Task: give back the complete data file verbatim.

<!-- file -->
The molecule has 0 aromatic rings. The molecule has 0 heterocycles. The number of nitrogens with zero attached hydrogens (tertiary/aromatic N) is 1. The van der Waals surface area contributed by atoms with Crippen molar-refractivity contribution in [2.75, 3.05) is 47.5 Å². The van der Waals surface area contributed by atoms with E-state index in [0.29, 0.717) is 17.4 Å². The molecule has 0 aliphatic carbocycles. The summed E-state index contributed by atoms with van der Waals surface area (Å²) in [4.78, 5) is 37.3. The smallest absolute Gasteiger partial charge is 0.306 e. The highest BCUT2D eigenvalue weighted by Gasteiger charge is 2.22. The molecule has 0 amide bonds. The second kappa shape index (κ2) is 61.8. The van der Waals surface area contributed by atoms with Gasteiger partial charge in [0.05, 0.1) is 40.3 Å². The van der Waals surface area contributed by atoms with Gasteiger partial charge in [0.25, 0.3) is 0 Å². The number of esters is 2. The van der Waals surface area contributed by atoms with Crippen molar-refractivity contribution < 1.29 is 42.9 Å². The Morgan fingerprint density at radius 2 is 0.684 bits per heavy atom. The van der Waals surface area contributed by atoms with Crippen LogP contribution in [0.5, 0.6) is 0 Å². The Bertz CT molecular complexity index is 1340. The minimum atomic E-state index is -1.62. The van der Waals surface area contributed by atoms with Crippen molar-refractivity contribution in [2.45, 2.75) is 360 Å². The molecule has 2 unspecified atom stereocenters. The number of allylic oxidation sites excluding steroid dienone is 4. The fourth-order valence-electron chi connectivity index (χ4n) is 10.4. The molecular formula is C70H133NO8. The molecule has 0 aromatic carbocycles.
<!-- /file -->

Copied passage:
The molecule has 0 aromatic rings. The molecule has 0 heterocycles. The number of nitrogens with zero attached hydrogens (tertiary/aromatic N) is 1. The van der Waals surface area contributed by atoms with Crippen molar-refractivity contribution in [2.75, 3.05) is 47.5 Å². The van der Waals surface area contributed by atoms with E-state index in [0.29, 0.717) is 17.4 Å². The molecule has 0 aliphatic carbocycles. The summed E-state index contributed by atoms with van der Waals surface area (Å²) in [4.78, 5) is 37.3. The smallest absolute Gasteiger partial charge is 0.306 e. The highest BCUT2D eigenvalue weighted by Gasteiger charge is 2.22. The molecule has 0 amide bonds. The second kappa shape index (κ2) is 61.8. The van der Waals surface area contributed by atoms with Gasteiger partial charge in [0.05, 0.1) is 40.3 Å². The van der Waals surface area contributed by atoms with Gasteiger partial charge in [0.25, 0.3) is 0 Å². The number of esters is 2. The van der Waals surface area contributed by atoms with Crippen molar-refractivity contribution < 1.29 is 42.9 Å². The Morgan fingerprint density at radius 2 is 0.684 bits per heavy atom. The van der Waals surface area contributed by atoms with Crippen LogP contribution in [0.5, 0.6) is 0 Å². The Bertz CT molecular complexity index is 1340. The minimum atomic E-state index is -1.62. The van der Waals surface area contributed by atoms with Crippen molar-refractivity contribution in [2.45, 2.75) is 360 Å². The molecule has 2 unspecified atom stereocenters. The number of allylic oxidation sites excluding steroid dienone is 4. The fourth-order valence-electron chi connectivity index (χ4n) is 10.4. The molecular formula is C70H133NO8. The molecule has 0 aromatic carbocycles.